11.2.10

Fair Share

In the last seven days, I’ve told complete strangers the following seven things:
  • I’m nursing a celebrity crush on Michael Bublé
  • I hate flying American Airlines
  • I watched Shahrukh Khan’s interview on Friday Night with Jonathan Ross
  • I have Facebook friends in common with Salman Rushdie and Hanif Kureishi
  • I eat a lot of pizza
  • Where I was on Saturday morning
  • Did I mention the crush on Michael Bublé? (Don’t laugh. I haven’t felt his way since Jordan Knight.)
These things are all pretty general and inane, I’m sure you’ll agree, but go back a bit further and you’ll see that I’ve also told strangers about the bitter consequences of having an arranged marriage, the utter naiveté with which I entered my second marriage, my less-than-perfect relationship with my mother, and, the most affecting of all, my father’s death in 2007 and what I felt in the years after.

I guess that kind of explains why a few people I’ve been introduced to in the past have said “I feel like I know you.” Some of them will have read my first book, others will have developed an idea from my blog and articles. This is flattering on one hand, but disconcerting on the other. Invariably, people will probe further, using my candour as some sort of license to demand an explanation as to why a “bright, modern, intelligent girl like [me] would ever agree to an arranged marriage”. (That one was at a dinner party a few months ago.)

I always take it in good humour. At the end of the day, if you’re sending personal information out into the ether, you can expect a little curiosity in return. However, a recent post by the wonderful Nathan Bransford got me thinking about the line between an author’s personal and professional online presences. I wondered if I was oversharing, but, having thought about it, I realised that this blog has always been a personal thing. It was never set up to sell books or gain exposure (especially since I was giving books away for free at the start); it was a way for me to share my thoughts, experiences and frustrations – just a tiny piece of the internet that belonged to me. I don’t deny that I’ve used it occasionally to push the books, but overall, I leave the commercial stuff to the official site.

So, for me, the blog isn’t a question of "How much personal information should this author share here?" but "How much professional information should this person share here?" I like my blog the way it is. Yes, I share personal information, but, for me, that’s kinda the whole point.


5.2.10

Nothing Gold Can Stay

Things change after you lose someone close to you. For a while, the change is big and dramatic. You wake up every day and you feel the loss echoing through your chest. Your movements seem slower, your regrets cut deeper. But as time passes, life slowly begins to resemble normality again. First you find that you can get through the day with dry eyes. Slowly, you stop crumbling when people say ‘I’m sorry’. Eventually, you remember how to smile again. For some, this happens within days; for others, months – maybe years.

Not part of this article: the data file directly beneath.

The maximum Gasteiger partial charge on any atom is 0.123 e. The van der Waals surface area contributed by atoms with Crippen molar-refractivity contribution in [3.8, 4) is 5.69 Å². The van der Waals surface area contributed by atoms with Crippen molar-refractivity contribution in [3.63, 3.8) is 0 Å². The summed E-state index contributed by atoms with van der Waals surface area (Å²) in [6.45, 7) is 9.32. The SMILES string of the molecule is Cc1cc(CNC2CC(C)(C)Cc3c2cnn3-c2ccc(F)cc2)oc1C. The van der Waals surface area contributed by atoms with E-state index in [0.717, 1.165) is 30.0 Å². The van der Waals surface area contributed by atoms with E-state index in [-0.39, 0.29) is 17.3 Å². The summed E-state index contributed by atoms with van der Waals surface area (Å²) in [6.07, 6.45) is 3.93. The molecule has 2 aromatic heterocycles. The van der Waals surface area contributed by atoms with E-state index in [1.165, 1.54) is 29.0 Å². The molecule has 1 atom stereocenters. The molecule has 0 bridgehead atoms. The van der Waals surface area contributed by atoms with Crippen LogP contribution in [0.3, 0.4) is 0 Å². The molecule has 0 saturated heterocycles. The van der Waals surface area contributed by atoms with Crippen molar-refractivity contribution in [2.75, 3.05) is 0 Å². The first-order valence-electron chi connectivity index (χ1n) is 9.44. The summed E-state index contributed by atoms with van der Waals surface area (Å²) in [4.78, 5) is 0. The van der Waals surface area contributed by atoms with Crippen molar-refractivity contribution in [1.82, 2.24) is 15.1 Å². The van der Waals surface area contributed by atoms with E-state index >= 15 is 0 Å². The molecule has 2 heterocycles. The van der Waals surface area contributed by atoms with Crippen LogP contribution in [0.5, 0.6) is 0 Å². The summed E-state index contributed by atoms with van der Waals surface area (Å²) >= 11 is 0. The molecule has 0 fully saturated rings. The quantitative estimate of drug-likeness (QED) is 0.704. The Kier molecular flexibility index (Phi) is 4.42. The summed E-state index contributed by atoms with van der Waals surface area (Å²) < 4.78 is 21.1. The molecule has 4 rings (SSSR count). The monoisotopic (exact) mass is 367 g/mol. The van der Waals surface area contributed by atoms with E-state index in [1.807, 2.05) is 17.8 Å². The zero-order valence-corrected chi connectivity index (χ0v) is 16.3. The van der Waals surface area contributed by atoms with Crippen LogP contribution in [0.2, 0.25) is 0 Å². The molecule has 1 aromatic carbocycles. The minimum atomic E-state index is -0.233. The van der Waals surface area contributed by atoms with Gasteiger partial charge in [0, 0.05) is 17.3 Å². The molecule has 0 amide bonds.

You think you’re doing okay because those big, dramatic changes have slowly drifted away. But then something subtle will bite you so hard, it leaves you breathless. It can be an old man with a beard like your father had or the old Dunhill catalogue you kept because it was the last piece of post addressed to him. It can be something more obvious like the birth of a nephew that will never know his amazing grandfather, or opening a closet in your old home and realising your mother still hasn't packed away shirts and jackets three years after your father's death. It can even be something bizarre like a blue alien daughter losing her blue alien father on a 3D screen in a darkened movie theatre. Those moments, those quiet, subtle, everyday moments, are when the loss cuts deepest, when you realise you didn’t say enough, didn’t do enough.

We all complain about our families, but we can also tell the difference between a ‘normal’ dysfunctional family and one that’s simply not worth knowing. Chances are, those of us in the former group don’t see our families as much as we should. Or, if we do, we don’t tell them we love them as often as we should.


I grew up in a conservative Asian family. I get that ‘I love yous’ don’t tally with tradition, decorum and etiquette. I get that love is unspoken and often takes second place to respect. I get that Asalaam Alaikum is more appropriate than a hug or a kiss. I even get that some people are better loved from afar.


But that understanding, however complete, fails to help in those breathless moments; moments where regret feels like a spider in your veins, crawling through the very fabric of your being. In those moments, you wish you had expressed your love, by words or by actions. In those moments, you wish you had spent more time, called more often, made an effort. That’s the funny thing about time. Yes, it lasts forever, but it leaves everyone behind.


Do I really need to tell you what you should do now?